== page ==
I first visited Sarajevo with my parents in 1984 during the Sarajevo Winter Olympics. I recall walking through the cobblestone streets of Baščaršija quarter, as if I’ve walked into a fairytale. I remember savoring the sweetest baklava ever at a cake shop. I recollect staying in a high-rise with friends of my parents, in a tiny apartment with air perennially perfumed with strong coffee. I remember burning my finger on hot running water one day and sporting a painful blister for the rest of our stay. I remember the figure skating events we attended. I remember the warmth and famous Bosnian hospitality of all the people we met along the way. What I don’t remember is any talk of ethnicity, in this diverse city of former Yugoslavia where Muslims, Serbs and Croats lived together as one people.
Fast forward. It is 1992 and I am sitting at home in Zagreb with my parents, watching the news of the infamous bread line massacre in Sarajevo. Memories of my Olympic stay start flooding back, as I watch the blood, gore, missing limbs and corpses of a city I recall with tenderness. It turns out to be just one of many massacres that the city suffered over the coming years. I experience them through my Bosnian refugee friends in London in the mid-1990s and then later in the States. There are stories and stories, most involving loss and a great deal of anguish. The war narrative unrolls… but the resilient Bosnian spirit doesn’t give in. In 1995, with the city still under siege, the first Sarajevo Film Festival is held to an audience of 15,000 people, with 37 films from 15 different countries.
Fast forward yet again. It is 2006. Sarajevo is slowly waking up from post-war slumber, recovering from its many wounds. By this time, Sarajevo Film Festival is an internationally acclaimed event, with big names in the movie industry and film buffs flocking to the city each August for a few days of cinematic fun and great parties. With a friend of mine, I make my way from Croatia to Sarajevo that summer, to catch the festival buzz and see the city I loved back in 1984.
We’re awaited by a friend of a friend of a friend who would host us in his house for the next couple of days. In Bosnia, people tend to open their doors generously to friends three times removed. For the next week, there are endless parties, cool events, hidden restaurants and cafés we’re taken to (I won’t reveal the names and locations, as I promised to keep them under wraps), all fueled by copious amounts of strong coffee.
Our hosts, two brothers, had spent the entire war in Sarajevo. They talk about the siege as just another fact of life. And there’s me, who had only visited the city once as a ten-year-old, feeling intense sadness the whole entire time of my stay – during parties, film screenings, walks, talks, coffee breaks… One afternoon as we’re walking through the city streets swarmed by international visitors, our host points out the market where the war’s bloodiest massacre took place in 1994. I stand there for a while, overwhelmed, quiet, wondering how this place of horror turned into a sight, a curiosity, a point of interest for tourists.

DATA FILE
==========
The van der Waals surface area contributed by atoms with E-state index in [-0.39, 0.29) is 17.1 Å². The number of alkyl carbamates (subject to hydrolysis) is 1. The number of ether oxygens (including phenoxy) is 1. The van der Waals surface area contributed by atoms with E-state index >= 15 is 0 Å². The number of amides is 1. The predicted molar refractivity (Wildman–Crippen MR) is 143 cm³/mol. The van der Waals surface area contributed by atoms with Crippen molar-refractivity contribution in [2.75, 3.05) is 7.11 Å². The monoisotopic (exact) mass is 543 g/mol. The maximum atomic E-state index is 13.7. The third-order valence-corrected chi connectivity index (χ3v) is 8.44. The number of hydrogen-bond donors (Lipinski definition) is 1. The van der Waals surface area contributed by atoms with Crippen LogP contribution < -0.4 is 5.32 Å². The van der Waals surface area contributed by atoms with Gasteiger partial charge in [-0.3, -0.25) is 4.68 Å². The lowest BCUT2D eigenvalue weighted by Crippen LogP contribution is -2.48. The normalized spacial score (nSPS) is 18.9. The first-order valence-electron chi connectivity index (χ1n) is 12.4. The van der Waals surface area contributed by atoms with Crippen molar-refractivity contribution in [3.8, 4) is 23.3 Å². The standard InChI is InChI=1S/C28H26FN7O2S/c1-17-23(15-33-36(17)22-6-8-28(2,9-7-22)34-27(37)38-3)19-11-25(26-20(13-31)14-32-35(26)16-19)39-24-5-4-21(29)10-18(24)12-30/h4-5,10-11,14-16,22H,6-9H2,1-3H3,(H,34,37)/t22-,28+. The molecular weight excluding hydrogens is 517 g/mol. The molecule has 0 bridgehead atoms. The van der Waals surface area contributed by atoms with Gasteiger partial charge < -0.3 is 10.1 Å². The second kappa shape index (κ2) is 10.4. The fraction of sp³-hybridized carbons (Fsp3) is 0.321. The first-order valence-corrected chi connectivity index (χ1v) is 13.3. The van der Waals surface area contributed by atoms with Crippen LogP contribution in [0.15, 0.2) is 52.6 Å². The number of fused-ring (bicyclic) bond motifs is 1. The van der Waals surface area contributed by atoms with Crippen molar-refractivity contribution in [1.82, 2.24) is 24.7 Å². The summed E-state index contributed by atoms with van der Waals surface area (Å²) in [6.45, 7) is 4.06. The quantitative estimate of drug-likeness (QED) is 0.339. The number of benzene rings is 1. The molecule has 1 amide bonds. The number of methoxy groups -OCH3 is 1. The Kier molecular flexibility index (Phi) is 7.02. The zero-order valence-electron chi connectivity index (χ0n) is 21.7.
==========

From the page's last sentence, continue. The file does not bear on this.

On most days, we’d descend into town from the hillside neighborhood where we stayed, passing what I saw as the city’s most wrenching sight: the shattered Sarajevo Library. In August 1992, Serb artillery shelled the library, originally built as the town hall in 1896. Shelves and shelves of books, manuscripts and archives went up in flames, a record of the city’s rich history lost within minutes. With boarded windows and a charred facade, it now stands as a painful symbol of a shattered culture.
I’d urge anyone to go to Sarajevo, don’t mind me. It’s a delightful city, with some of the nicest funniest people you’ll meet anywhere, excellent food (don’t skip the delicious burek meat pastries and cheese and spinach pies!) and lovely cafés. There’s something very serene about listening to call to prayer as you walk the twisting streets of Baščaršija or sip coffee in a restaurant garden. And despite all that’s happened, there’s a definite cheer to the city and its people. Perhaps it was just me coming to terms with the war that ravaged my former country, dealing with a sense of guilt for not having stayed behind, for not having done more for my Sarajevo friends.